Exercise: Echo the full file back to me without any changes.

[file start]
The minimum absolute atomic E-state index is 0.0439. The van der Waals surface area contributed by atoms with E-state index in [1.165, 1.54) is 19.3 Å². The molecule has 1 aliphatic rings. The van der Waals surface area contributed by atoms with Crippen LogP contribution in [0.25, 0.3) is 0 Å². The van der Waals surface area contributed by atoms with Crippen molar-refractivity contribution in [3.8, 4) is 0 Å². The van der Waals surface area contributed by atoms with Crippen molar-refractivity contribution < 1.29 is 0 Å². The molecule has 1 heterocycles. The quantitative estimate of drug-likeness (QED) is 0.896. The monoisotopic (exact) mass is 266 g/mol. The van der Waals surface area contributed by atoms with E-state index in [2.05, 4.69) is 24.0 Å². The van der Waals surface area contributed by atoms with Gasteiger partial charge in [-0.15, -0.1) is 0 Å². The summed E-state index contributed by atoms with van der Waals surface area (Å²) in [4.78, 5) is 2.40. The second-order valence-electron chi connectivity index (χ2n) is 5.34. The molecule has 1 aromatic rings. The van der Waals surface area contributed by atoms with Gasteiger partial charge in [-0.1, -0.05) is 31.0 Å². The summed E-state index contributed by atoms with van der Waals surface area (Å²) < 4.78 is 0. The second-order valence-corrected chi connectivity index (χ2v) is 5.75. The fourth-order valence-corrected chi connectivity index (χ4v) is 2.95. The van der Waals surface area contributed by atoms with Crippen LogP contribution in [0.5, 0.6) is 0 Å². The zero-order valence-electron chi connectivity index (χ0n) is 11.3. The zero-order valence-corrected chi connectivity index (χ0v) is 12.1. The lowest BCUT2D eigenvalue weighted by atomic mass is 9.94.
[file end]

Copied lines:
The minimum absolute atomic E-state index is 0.0439. The van der Waals surface area contributed by atoms with E-state index in [1.165, 1.54) is 19.3 Å². The molecule has 1 aliphatic rings. The van der Waals surface area contributed by atoms with Crippen LogP contribution in [0.25, 0.3) is 0 Å². The van der Waals surface area contributed by atoms with Crippen molar-refractivity contribution in [3.8, 4) is 0 Å². The van der Waals surface area contributed by atoms with Crippen molar-refractivity contribution < 1.29 is 0 Å². The molecule has 1 heterocycles. The quantitative estimate of drug-likeness (QED) is 0.896. The monoisotopic (exact) mass is 266 g/mol. The van der Waals surface area contributed by atoms with E-state index in [2.05, 4.69) is 24.0 Å². The van der Waals surface area contributed by atoms with Gasteiger partial charge in [-0.15, -0.1) is 0 Å². The summed E-state index contributed by atoms with van der Waals surface area (Å²) in [4.78, 5) is 2.40. The second-order valence-electron chi connectivity index (χ2n) is 5.34. The molecule has 1 aromatic rings. The van der Waals surface area contributed by atoms with Gasteiger partial charge in [-0.1, -0.05) is 31.0 Å². The summed E-state index contributed by atoms with van der Waals surface area (Å²) < 4.78 is 0. The second-order valence-corrected chi connectivity index (χ2v) is 5.75. The fourth-order valence-corrected chi connectivity index (χ4v) is 2.95. The van der Waals surface area contributed by atoms with Crippen LogP contribution in [0.5, 0.6) is 0 Å². The zero-order valence-electron chi connectivity index (χ0n) is 11.3. The zero-order valence-corrected chi connectivity index (χ0v) is 12.1. The lowest BCUT2D eigenvalue weighted by atomic mass is 9.94.